21st Century Baby in the Bullrushes
Remember the sweet biblical story of baby Moses in the bullrushes? Pharoah had decreed that all male Jewish children would be killed as his way of limiting the Hebrew population in Egypt (Exodus 1 and 2). Moses’ mother hid baby Moses as long as she could but eventually made a basket boat of papyrus and pitch and hid him among the bullrushes in the Nile. One day Pharoah’s daughter went to the Nile to bathe and discovered the Hebrew baby there. Despite her father’s decree, she kept the baby and adopted him. So, Moses grew to manhood in Pharoah’s home. The rest, as they say, is history.
Something like that is happening now as babies are placed in Safe Haven Baby Boxes in 135 locations around the country. I recently learned of the first such box in my town of Knoxville, Tennessee. This blog is about 21st Century babies in the “bullrushes” or Safe Haven Baby Boxes.
Serving reluctant mothers and their newborns
What happens when a young woman gives birth and cannot or doesn’t want to care for the baby? Of course, there is adoption, but that comes with a fair amount of red tape. What if the mother is embarrassed either that she became pregnant or is unable to care for her baby? What then? The solution is a baby box in the outside wall of a fire station where the mother can drive up unseen, place her baby in a secure box that locks when she closes the door, and the right people are immediately notified that a baby has been placed there. The baby is secure, and no red tape!
A good friend, Laverne Craig, recently celebrated the culmination of a two-year process of installing such a baby box in a Knoxville, Tennessee fire station with the “opening ceremony” of the new baby box. Laverne and her husband, Jim, have been all about serving others as long as I have known them. The baby box is just their newest serving venture.
“I was impressed by God to do this.”
A few years back, Laverne served on the board of a local ministry—Secret Safe Place for Newborns, which opened her eyes to the need of caring for unwanted babies. But she discovered that the state of Tennessee did not allow mothers to give their babies away anonymously. Mothers wanting to give up their babies were required to take their babies and give them to the fire station or hospital personnel in person. Some very young mothers may be unwilling to do that. So, Laverne met with state legislators who changed Tennessee law to allow anonymity. Tennessee is just the eleventh state to do so.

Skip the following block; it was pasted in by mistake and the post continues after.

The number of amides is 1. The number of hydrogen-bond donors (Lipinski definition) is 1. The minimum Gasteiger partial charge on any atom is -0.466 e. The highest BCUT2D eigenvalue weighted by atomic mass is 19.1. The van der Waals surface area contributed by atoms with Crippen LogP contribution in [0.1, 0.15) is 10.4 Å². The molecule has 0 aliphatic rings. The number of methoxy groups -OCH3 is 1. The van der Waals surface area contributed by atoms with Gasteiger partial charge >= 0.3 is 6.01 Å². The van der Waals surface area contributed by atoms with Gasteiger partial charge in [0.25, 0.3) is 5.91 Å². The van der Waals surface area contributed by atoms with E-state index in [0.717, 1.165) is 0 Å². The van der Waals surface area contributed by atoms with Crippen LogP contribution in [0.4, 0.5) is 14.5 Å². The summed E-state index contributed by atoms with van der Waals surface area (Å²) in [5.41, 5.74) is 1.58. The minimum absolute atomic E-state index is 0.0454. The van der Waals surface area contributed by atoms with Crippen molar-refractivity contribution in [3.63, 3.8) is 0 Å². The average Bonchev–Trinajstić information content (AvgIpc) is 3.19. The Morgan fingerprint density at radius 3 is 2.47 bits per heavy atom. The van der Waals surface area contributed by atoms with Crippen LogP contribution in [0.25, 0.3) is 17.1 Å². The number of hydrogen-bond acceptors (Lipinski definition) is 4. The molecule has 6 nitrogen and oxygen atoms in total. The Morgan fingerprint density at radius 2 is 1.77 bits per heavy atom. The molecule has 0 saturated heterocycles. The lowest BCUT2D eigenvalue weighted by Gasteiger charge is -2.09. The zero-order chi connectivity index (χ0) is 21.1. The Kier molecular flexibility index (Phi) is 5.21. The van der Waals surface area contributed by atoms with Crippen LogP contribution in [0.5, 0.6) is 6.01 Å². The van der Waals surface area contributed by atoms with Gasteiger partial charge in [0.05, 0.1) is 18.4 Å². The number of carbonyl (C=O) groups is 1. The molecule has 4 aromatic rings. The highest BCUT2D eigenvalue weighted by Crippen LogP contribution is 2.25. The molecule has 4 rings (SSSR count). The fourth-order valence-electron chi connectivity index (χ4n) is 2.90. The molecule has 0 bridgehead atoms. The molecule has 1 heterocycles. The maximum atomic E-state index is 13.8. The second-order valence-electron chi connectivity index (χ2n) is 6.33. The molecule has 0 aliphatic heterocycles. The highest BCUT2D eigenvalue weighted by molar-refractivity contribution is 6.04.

When Laverne began working on this project, she had no way of knowing Roe v. Wade would be overturned by the Supreme Court in 2022. As a result, the need for a simple, easy way for mothers to give up their babies increased overnight. “I didn’t know what the Supreme Court was going to do, but God did,” says Laverne.
What happens when a baby is placed in a baby box?
When a baby is placed in a baby box, the door to the box locks to the outside. Immediately, two alarms sound—one in the fire station to alert the fire personnel that a baby is in the box and one at 911 in case the fire personnel are out on a call, in which case 911 dispatchers will notify the closest station to retrieve the baby. According to Safe Haven Baby Boxes, a national organization promoting the installation and use of baby boxes, the average length of time a baby is in the box is 2 to 3 minutes. The longest stay has been 4 minutes.
Once a baby is taken from the box, it is taken to a hospital for immediate care. The Department of Children’s Services has custody of the baby at that point and until it is placed in foster care or adopted. If a mother changes her mind, she has 30 days to reclaim her baby as long as she can prove she is the mother.
Safe Haven Baby Boxes
Although Safe Haven Baby Boxes is a relatively new organization, there are already 135 boxes scattered across several states. These numbers will surely grow and quickly. Their mission is: “Safe Haven Baby Boxes mission is to prevent illegal abandonment of newborns by raising awareness, offering a 24-hour hotline for mothers in crisis and offering the Safe Haven Baby Boxes a last resort option for women who want to maintain complete anonymity.”
Laverne Craig envisions more baby boxes across Tennessee. “There are several other locations already under consideration. There are other needs as well. We need people to go to middle and high schools to make girls aware of this possibility. We need to tell them, ‘Hopefully, you will never have to use this resource, but if you do, it’s there.’”
Does your community have a Safe Haven Baby Box?
Most likely not, but it can if you will follow the step-by-step process outlined on the Safe Haven Baby Box website. This is one of the best ways I can think of to serve people in need—both reluctant mothers and their newborns. If you are interested in getting a baby box in your community and would like to talk with Laverne Craig, comment on this blog to that effect, and I will put you in touch with her.
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